13 years later, we’re still thinking about tomorrow

You know that saying about how the definition of insanity is doing the same thing over and over again and expecting a different result? It’s usually misattributed to Albert Einstein or George Bernard Shaw but there’s decent enough evidence that it was first muttered by a member of Al-Anon about a dodgy family member who liked too much of a tipple.

Pulse+IT was pondering this profundity this week when we heard word that the Australian Digital Health Agency was setting out once again on the quest to develop a national digital health strategy that would deliver the Australian health system into a glorious digital future. ADHA is required to develop a new strategy as the last one is due to run out next year, and it has now set upon the usual round of consultations with the usual suspects.

In its eternal wisdom, ADHA has chosen the catchphrase of “thinking about tomorrow” for the initial stages of its publicity campaign, setting up a survey to capture consumer and provider sentiment, complete with a natty little video featuring Fleetwood Mac’s earworm from 1977. In a press release announcing the survey, ADHA CEO Amanda Cattermole is quoted as saying the new strategy was part of a journey that began in 2017 with the first National Digital Health Strategy.

We remember a bit further back than that, to the distant past of 2008 and the landmark National eHealth Strategy, written by Deloitte after extensive consultations also with the usual suspects. We thought we’d refresh our memories about that strategy and see how much progress we have made, 13 years later.

It’s an interesting read. With the strategy’s emphasis on setting down the foundations of eHealth through information standards before that glorious future arises over a 10-year planning horizon, it actually makes the National eHealth Transition Authority’s (NeHTA) efforts look a little better in retrospect, though not by much. The Deloitte strategy emphasised things like an “incremental and distributed approach to development of national individual electronic health records (IEHRs)” and we all know what happened there.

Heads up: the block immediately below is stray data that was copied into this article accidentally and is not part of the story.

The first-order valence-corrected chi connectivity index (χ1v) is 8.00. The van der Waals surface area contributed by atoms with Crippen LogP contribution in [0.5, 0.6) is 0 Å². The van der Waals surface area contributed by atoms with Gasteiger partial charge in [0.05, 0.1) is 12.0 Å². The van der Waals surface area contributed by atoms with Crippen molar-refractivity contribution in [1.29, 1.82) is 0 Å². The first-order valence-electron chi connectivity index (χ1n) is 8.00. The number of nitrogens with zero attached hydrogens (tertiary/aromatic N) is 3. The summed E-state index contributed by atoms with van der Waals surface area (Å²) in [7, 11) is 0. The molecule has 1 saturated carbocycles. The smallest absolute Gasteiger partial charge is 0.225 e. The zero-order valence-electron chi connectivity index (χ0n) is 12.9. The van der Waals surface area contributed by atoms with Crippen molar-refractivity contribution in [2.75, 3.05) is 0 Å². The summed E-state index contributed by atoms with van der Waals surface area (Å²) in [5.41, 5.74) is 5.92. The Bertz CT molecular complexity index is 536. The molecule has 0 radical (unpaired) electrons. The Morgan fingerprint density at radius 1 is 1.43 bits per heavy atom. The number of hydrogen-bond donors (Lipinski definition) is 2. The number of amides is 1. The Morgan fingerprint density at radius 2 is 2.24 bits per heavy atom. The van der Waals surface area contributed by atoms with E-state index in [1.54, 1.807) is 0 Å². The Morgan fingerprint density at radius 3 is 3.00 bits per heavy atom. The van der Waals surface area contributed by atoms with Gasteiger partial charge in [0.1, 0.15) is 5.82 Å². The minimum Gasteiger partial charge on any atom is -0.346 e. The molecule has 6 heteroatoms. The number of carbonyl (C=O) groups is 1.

It also talks about an electronic prescriptions service, which has been been a success story largely through the efforts of companies like Fred IT and its eRx prescription exchange. While we think Andrew Matthews and his team from ADHA have done a pretty good job recently on getting ePrescriptions and active script lists going, it was only the pandemic that forced the Department of Health and its insistence on paper to get out of the way and it is only now, 13 years later, that Deloitte’s idea of an electronic prescription ‘token’ given to consumers has come to fruition.

There is also a lot in the strategy about interoperability, secure messaging, telehealth and all the things we are still grappling with today. Then we read this: by 2018, “Over 90% of consumers, or their carers, have access to an individual electronic health record.” Success! This actually was achieved through the My Health Record expansion program, with 90 per cent of Australians now having a record. But then the strategy forecasts this: “over 50% actively access and use these records to manage their health and interact with the health system”. Not even the true believers would claim we are anywhere near this level of adoption or meaningful use.

We also had a bit of a giggle at the numbers Deloitte came up with for costs vs benefits of investing in the eHealth strategy: “The total indicative estimated cost of the implementation of the national E-Health Strategy is A$1.5 billion over five years or A$2.6 billion over ten years,” the wildly optimistic report says. And “the tangible benefits associated with implementation of the Australian E-Health Strategy are estimated to be in the order of A$5.7 billion in net present value terms over ten years.” We’re pretty sure this is unquantifiable.